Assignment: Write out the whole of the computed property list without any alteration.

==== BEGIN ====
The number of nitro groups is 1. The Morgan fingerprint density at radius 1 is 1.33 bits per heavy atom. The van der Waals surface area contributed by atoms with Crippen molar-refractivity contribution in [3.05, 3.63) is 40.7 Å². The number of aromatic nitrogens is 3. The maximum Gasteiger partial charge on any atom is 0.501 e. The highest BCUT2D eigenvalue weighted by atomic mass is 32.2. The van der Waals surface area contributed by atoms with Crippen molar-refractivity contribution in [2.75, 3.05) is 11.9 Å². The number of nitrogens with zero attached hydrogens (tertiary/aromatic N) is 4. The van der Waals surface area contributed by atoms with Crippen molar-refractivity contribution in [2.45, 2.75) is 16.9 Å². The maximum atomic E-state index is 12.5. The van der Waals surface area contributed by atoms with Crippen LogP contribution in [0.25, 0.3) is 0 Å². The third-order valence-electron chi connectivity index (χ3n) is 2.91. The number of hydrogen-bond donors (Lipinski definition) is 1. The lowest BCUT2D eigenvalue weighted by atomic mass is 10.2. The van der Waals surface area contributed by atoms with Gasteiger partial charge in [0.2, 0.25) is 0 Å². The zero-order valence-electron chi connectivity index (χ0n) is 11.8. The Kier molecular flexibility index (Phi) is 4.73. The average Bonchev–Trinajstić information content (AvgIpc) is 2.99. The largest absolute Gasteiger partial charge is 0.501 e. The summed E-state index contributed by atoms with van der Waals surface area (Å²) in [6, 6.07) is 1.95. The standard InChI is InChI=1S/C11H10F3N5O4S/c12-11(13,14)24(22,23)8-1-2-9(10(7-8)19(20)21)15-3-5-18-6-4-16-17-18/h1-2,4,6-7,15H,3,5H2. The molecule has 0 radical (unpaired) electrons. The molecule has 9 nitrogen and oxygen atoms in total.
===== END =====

The number of nitro groups is 1. The Morgan fingerprint density at radius 1 is 1.33 bits per heavy atom. The van der Waals surface area contributed by atoms with Crippen molar-refractivity contribution in [3.05, 3.63) is 40.7 Å². The number of aromatic nitrogens is 3. The maximum Gasteiger partial charge on any atom is 0.501 e. The highest BCUT2D eigenvalue weighted by atomic mass is 32.2. The van der Waals surface area contributed by atoms with Crippen molar-refractivity contribution in [2.75, 3.05) is 11.9 Å². The number of nitrogens with zero attached hydrogens (tertiary/aromatic N) is 4. The van der Waals surface area contributed by atoms with Crippen molar-refractivity contribution in [2.45, 2.75) is 16.9 Å². The maximum atomic E-state index is 12.5. The van der Waals surface area contributed by atoms with Crippen LogP contribution in [0.25, 0.3) is 0 Å². The third-order valence-electron chi connectivity index (χ3n) is 2.91. The number of hydrogen-bond donors (Lipinski definition) is 1. The lowest BCUT2D eigenvalue weighted by atomic mass is 10.2. The van der Waals surface area contributed by atoms with Gasteiger partial charge in [0.2, 0.25) is 0 Å². The zero-order valence-electron chi connectivity index (χ0n) is 11.8. The Kier molecular flexibility index (Phi) is 4.73. The average Bonchev–Trinajstić information content (AvgIpc) is 2.99. The largest absolute Gasteiger partial charge is 0.501 e. The summed E-state index contributed by atoms with van der Waals surface area (Å²) in [6, 6.07) is 1.95. The standard InChI is InChI=1S/C11H10F3N5O4S/c12-11(13,14)24(22,23)8-1-2-9(10(7-8)19(20)21)15-3-5-18-6-4-16-17-18/h1-2,4,6-7,15H,3,5H2. The molecule has 0 radical (unpaired) electrons. The molecule has 9 nitrogen and oxygen atoms in total.